Predictive Analytics to Support Pharmaceutical Gain the Competitive EdgeBy CIOAdvisor Apac | Tuesday, May 07, 2019
Predictive analytics uses existing data sets, extrapolates the information, and predicts future outcomes and possible future trends. But what’s essential in this process is that predictive analytics suggests results on what best a company executive can choose from the given set. How is this a game changer for the companies in the pharmaceutical domain? A company marketing division might have better insights regarding the ailments, which will them prepare niche marketing strategies for serving the patients better and boosting the company returns—one of the ways the technology is put into use.
The pharmaceutical industry is in the rat race to gain that extra moat by adopting big data and predictive analytics. This race has given the space for innovations; as a result, companies like Microsoft and Amazon have introduced different changes in predictive analytics.
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Pharmaceuticals companies and leaders such as Google have partnered with Novartis to develop a smart contact lens that monitors diabetic glucose levels. Simultaneously, Roche and Qualcomm have joined forces to increase the wireless transmission of patient information to anticoagulation monitors that guard against blood clots. As a result of this, doctors will now be overloaded with options specifically for a particular patient only. Certainly, advancements in AI and predictive analytics have made the pharmaceutical industry more collaborative where technology providers and pharma companies work together for developing new products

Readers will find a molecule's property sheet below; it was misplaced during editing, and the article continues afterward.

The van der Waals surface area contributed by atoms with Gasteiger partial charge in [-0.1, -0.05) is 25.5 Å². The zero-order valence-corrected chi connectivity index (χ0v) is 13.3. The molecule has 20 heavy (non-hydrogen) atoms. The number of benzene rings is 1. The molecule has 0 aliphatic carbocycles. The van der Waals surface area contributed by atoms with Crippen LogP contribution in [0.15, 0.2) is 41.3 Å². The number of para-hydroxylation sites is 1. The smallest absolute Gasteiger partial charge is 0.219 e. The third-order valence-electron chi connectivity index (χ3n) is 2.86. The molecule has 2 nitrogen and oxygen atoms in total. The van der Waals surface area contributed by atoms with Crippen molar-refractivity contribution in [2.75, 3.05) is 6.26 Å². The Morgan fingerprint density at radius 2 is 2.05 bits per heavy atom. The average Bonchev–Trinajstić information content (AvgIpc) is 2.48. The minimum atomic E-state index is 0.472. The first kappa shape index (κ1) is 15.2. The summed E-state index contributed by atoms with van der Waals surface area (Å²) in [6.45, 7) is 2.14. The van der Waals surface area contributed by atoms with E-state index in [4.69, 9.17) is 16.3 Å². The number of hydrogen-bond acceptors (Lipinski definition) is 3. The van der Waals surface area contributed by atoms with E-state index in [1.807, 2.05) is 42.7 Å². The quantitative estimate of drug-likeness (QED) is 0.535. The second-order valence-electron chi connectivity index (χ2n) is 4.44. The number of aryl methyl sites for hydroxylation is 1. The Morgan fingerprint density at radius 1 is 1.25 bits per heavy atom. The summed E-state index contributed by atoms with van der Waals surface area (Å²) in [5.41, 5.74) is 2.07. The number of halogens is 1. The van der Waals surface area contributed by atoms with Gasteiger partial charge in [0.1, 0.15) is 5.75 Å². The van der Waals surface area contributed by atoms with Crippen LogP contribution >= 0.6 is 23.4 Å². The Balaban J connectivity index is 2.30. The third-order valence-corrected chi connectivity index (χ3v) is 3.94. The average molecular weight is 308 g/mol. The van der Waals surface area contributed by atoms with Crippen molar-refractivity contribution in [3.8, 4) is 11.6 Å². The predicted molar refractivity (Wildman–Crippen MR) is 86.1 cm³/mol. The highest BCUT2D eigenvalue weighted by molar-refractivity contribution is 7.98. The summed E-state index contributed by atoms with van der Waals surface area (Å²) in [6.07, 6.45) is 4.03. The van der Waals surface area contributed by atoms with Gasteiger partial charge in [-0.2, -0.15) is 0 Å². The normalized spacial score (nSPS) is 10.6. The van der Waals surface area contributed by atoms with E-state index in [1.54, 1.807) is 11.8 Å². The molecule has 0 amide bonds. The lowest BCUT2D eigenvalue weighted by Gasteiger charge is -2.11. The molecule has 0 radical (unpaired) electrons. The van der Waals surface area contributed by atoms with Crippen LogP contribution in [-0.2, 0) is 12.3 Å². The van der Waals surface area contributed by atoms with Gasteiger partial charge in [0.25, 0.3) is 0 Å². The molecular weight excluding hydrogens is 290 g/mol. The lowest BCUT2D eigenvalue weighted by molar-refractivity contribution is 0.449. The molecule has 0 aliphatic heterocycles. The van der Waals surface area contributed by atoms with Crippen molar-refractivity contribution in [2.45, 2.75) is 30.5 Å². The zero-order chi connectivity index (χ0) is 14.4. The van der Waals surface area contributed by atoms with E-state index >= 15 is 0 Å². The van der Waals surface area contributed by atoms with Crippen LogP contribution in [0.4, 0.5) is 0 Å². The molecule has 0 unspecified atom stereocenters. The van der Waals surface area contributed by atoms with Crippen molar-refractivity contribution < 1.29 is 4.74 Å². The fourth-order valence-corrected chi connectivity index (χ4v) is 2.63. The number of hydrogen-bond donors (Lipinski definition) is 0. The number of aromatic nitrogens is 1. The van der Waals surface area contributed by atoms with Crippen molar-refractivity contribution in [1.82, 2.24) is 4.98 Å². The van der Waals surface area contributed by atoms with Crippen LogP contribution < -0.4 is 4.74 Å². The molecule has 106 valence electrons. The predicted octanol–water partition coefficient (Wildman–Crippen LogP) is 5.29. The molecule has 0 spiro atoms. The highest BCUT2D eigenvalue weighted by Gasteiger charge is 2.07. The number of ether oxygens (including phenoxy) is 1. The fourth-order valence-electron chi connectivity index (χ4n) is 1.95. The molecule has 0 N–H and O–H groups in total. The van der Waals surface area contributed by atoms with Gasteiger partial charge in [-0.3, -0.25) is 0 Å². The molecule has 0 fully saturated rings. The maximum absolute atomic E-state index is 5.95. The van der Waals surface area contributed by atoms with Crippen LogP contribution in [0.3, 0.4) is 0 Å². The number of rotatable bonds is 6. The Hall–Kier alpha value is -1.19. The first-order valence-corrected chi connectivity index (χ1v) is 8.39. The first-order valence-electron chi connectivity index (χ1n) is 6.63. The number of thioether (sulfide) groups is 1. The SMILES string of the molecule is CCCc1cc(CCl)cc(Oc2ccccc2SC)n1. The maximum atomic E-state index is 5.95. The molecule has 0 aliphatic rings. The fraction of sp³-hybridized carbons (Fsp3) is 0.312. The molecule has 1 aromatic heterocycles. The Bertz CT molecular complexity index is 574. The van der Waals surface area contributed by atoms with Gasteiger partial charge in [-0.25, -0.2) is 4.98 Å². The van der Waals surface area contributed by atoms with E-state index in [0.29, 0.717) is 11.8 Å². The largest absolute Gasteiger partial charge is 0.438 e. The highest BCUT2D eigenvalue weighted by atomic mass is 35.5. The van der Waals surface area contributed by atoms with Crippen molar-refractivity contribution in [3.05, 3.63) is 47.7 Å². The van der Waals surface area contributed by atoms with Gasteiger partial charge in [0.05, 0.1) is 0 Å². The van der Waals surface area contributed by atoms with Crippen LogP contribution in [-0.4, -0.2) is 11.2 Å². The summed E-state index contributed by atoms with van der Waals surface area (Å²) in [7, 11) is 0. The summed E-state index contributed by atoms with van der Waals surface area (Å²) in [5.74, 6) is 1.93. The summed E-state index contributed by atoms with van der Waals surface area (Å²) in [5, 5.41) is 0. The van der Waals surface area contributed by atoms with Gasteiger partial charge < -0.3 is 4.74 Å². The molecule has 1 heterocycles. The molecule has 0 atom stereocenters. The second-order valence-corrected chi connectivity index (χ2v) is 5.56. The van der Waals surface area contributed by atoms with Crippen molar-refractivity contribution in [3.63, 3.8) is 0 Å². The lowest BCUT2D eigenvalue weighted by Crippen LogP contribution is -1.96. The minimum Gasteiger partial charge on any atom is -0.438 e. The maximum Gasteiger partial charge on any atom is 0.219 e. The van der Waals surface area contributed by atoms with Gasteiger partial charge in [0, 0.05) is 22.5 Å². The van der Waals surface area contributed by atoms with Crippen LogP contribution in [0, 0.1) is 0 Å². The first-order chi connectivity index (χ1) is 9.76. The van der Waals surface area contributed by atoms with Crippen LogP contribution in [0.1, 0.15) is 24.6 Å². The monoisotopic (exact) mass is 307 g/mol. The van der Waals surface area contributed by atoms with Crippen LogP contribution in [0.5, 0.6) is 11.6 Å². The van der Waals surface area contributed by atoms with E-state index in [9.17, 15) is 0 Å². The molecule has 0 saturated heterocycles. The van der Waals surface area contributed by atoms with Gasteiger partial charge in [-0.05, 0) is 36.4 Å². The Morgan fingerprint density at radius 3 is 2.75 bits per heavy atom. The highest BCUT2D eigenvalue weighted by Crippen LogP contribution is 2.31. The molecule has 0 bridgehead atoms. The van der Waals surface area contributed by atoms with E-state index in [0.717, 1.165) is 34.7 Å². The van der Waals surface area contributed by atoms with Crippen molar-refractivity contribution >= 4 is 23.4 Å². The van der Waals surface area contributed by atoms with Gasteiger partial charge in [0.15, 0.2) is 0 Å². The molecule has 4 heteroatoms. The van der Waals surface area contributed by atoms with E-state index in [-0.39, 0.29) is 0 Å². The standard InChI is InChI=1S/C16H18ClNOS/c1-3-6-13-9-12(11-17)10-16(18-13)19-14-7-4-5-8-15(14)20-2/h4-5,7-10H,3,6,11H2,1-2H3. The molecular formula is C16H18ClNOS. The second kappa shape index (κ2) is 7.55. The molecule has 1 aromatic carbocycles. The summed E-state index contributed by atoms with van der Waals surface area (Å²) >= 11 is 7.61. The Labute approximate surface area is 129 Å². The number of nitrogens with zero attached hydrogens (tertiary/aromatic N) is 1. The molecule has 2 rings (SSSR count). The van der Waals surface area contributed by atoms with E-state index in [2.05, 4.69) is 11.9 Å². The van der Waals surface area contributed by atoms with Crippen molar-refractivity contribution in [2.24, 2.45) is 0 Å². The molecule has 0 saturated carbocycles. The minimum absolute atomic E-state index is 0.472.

Clinical trials of super drugs which took ten years to get FDA approval have now become a cake walk, with advancements in drug predictive analytics. Besides, advancements in cloud computing and quantum computing will make drug discovery process easier. IBM Watson Health and Pfizer have recently formed a partnership to help researchers find new drug goals. While the average researcher reads 250-300 articles a year, Watson processed 25 million Medline abstracts, more than one million full-text journal articles, and four million patients. This number can even be increased with private data from an organization to reveal hidden patterns.
Today’s predictive analytics techniques have already begun to prove their benefits in the pharmaceutical industry and several other sectors. Those enterprises that would at least start to leverage such advanced technologies today will be able to survive the market competition.